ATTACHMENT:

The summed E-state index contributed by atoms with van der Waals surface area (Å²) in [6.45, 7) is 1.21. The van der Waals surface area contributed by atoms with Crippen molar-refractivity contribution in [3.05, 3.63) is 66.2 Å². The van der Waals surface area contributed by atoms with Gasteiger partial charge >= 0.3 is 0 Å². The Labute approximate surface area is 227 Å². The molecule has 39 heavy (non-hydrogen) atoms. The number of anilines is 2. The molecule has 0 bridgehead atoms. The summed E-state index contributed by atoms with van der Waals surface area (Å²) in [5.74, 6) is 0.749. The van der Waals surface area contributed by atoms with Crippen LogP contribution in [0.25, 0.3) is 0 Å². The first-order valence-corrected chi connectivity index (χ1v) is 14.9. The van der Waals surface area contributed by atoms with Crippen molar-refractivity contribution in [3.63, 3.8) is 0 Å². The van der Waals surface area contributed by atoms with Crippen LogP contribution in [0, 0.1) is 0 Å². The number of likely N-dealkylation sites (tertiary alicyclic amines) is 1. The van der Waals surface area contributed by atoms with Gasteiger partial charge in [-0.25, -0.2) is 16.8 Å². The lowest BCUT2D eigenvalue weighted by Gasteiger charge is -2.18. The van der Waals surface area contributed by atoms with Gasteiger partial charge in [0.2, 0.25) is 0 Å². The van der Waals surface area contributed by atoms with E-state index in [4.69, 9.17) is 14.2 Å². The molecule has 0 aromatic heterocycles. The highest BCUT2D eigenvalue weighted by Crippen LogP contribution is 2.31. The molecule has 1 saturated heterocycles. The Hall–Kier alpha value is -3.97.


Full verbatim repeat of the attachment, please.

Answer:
The summed E-state index contributed by atoms with van der Waals surface area (Å²) in [6.45, 7) is 1.21. The van der Waals surface area contributed by atoms with Crippen molar-refractivity contribution in [3.05, 3.63) is 66.2 Å². The van der Waals surface area contributed by atoms with Gasteiger partial charge >= 0.3 is 0 Å². The Labute approximate surface area is 227 Å². The molecule has 39 heavy (non-hydrogen) atoms. The number of anilines is 2. The molecule has 0 bridgehead atoms. The summed E-state index contributed by atoms with van der Waals surface area (Å²) in [5.74, 6) is 0.749. The van der Waals surface area contributed by atoms with Crippen LogP contribution in [0.25, 0.3) is 0 Å². The first-order valence-corrected chi connectivity index (χ1v) is 14.9. The van der Waals surface area contributed by atoms with Crippen molar-refractivity contribution in [3.63, 3.8) is 0 Å². The van der Waals surface area contributed by atoms with Crippen LogP contribution in [0, 0.1) is 0 Å². The number of likely N-dealkylation sites (tertiary alicyclic amines) is 1. The van der Waals surface area contributed by atoms with Gasteiger partial charge in [-0.25, -0.2) is 16.8 Å². The lowest BCUT2D eigenvalue weighted by Gasteiger charge is -2.18. The van der Waals surface area contributed by atoms with Gasteiger partial charge in [0.2, 0.25) is 0 Å². The van der Waals surface area contributed by atoms with E-state index in [4.69, 9.17) is 14.2 Å². The molecule has 0 aromatic heterocycles. The highest BCUT2D eigenvalue weighted by Crippen LogP contribution is 2.31. The molecule has 1 saturated heterocycles. The Hall–Kier alpha value is -3.97.